Mars rover Perseverance discovers unusual rocks

(ORDO NEWS) — Perseverance will eventually send samples from Mars to Earth that will allow us to detect any potential ancient signs of life, so scientists need to select rocks that are most likely to retain complex organic molecules – fine-grained rocks.

The Perseverance rover, NASA‘s newest rover, continues its journey across the surface of the red planet. Its mission consists of four separate goals: to determine whether life existed or still exists on Mars, to gain a better understanding of the climate on Mars, to better understand the geology of Mars, and to prepare for human exploration of the planet.

This 1,025-kilogram rover explores an ancient delta in Jezero Crater on Mars. There, he discovered fine-grained rocks that are most suitable for preserving traces of ancient life on Mars.

The lake crater is about 45 km in diameter and is believed to have once been flooded with water when Mars was covered by a thicker atmosphere that protected its surface.

Inside the crater there is a rich fan-delta deposit. When the valley network formed on Mars, there was a lake in the crater. In addition to the delta, dotted columns and inverted channels are also visible in the crater.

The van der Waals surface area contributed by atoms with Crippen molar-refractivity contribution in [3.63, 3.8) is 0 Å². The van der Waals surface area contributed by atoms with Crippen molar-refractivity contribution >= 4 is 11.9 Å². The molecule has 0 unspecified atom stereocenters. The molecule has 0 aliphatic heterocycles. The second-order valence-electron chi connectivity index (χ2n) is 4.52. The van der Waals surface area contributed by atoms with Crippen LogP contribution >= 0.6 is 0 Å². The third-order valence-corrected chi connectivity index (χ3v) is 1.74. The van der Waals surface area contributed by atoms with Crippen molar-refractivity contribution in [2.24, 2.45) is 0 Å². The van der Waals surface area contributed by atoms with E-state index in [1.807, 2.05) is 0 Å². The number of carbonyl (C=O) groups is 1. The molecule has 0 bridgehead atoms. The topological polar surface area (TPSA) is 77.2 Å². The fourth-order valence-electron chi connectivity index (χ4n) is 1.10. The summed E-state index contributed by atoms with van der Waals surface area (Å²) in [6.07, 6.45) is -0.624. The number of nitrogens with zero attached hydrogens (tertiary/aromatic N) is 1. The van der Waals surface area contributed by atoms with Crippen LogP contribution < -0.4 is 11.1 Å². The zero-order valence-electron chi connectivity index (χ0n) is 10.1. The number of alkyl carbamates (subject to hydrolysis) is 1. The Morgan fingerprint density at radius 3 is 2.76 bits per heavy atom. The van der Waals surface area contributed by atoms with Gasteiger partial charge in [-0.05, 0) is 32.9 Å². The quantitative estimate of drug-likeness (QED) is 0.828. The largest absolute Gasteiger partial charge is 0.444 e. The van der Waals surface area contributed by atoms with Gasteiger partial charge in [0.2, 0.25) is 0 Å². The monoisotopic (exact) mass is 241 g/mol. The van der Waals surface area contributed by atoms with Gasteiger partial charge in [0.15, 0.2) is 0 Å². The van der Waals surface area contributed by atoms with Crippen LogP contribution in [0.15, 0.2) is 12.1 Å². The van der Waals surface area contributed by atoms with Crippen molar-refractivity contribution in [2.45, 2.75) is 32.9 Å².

After analyzing the delta and channels, it was concluded that the lake inside the crater most likely formed during a period that was characterized by continuous surface runoff.

In preparation for a future mission to bring samples back to Earth for detailed analysis, the research robot is looking for places to collect samples for packaging and storage.

In the mission blog, Lydia Kivrak, a University of Florida student working with Perseverance rover researchers, talks about how this class of rocks can conserve organic molecules and how they are found in the Hogwallow Flats area.

The building blocks of life on Earth are organic molecules made up primarily of carbon, hydrogen, and oxygen. However, in the past, small organic molecules have been found even in meteorites and on Mars without the presence of life, so the presence of organic molecules in rock does not necessarily indicate life.

However, as a biosignature, it can be detected by the presence of a large or complex organic molecule, or by the detection of specific patterns of organic molecules. For example, as a result of solar radiation and reactions with rocks and the atmosphere, large complex molecules eventually break down into smaller ones.

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